Today, every newborn child in the hospital or any health facility is required to undergo newborn screening. This is one way to improve child health in different countries. The screening allows fir early detection of disorders. On this way, health institutions with the help of parents may know and do some medical interventions if detected and needed. Its goal mainly is to give all newborns a chance to live normal lives and safeguard them to reach their full potential.
Newborn screening is defined as a simple procedure to find out if baby has a congenital metabolic disorder that may lead to mental retardation and even death if left untreated.
So how is the test of newborn screening being done?
First is the screening should be done within 48 hours or at least 24 hours from birth but not later than 3 days after complete delivery. The procedure is a newborn placed in intensive care may be exempted from the 3-day requirement but must be tested by 7 days of age.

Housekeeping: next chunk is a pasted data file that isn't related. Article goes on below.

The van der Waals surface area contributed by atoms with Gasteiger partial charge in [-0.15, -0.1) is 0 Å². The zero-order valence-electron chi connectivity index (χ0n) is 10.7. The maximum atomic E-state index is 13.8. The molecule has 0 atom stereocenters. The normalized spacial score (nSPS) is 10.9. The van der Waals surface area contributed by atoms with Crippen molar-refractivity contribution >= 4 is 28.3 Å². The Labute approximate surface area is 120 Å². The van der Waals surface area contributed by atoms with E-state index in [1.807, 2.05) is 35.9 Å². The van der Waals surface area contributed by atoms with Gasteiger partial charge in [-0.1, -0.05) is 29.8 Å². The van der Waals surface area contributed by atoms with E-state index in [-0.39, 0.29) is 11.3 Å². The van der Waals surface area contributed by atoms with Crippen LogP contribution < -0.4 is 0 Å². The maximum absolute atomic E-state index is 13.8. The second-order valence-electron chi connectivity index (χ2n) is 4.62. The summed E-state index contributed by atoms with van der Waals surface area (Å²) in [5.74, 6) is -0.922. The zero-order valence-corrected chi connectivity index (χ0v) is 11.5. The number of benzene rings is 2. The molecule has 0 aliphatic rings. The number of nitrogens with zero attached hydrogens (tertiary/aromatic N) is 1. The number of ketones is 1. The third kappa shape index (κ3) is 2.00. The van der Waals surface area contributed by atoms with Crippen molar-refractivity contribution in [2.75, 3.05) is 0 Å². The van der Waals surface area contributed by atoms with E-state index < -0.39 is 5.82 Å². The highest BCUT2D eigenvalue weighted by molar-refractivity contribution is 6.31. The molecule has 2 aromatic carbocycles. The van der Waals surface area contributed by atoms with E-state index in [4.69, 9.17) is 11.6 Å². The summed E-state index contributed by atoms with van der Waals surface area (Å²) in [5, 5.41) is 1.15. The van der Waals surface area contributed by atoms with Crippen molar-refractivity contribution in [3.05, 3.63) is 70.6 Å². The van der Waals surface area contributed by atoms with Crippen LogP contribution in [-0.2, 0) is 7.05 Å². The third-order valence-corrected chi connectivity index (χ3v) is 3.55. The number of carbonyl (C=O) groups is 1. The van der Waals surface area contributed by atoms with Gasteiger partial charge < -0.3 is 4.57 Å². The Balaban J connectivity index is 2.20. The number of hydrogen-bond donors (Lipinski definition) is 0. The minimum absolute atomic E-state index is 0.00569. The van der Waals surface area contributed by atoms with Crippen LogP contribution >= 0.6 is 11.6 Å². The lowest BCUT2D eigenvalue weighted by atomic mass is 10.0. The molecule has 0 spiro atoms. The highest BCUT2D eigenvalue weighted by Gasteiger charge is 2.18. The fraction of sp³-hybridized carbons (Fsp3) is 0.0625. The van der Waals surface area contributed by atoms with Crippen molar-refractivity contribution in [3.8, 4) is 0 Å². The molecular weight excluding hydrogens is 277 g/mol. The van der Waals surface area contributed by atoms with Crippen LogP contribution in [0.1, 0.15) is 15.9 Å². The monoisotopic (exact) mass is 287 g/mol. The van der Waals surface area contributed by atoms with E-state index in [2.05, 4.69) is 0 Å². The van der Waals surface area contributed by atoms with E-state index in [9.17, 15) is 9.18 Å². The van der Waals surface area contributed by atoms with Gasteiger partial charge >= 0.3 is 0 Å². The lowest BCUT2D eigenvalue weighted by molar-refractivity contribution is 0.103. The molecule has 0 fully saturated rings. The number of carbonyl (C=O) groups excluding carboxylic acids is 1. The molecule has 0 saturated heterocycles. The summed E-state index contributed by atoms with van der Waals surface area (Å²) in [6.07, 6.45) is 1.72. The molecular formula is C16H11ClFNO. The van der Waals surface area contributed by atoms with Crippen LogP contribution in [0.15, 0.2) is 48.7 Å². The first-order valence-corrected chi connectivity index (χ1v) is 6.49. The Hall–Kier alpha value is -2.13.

After this, a few drops of blood is drawn from pricking the baby’s heel. Then it is blotched on a special absorbent card and dried for at least 4 hours. This procedure may be done by the physician, nurse, midwife, or medical technologist.
So, if a screening test suggests a problem, the baby’s doctor/ pediatrician will follow up with further testing. If those tests confirm a problem, the doctor may refer the baby to a specialist for treatment. Following doctor’s treatment plan can save the baby from lifelong health-related and developmental problems.
This is a very significant test that every newborn child has to undergo. Some babies, especially those living in the far flung areas, where health facility and institution are inaccessible, thus mothers do their labor/delivery at home; they will not have access to this test, thus giving them limited access to quality health care and services.
Leaders of all countries should ensure that every born child is able to exercise his/her rights to proper health care and services. A child has every right to live safe and healthy, right?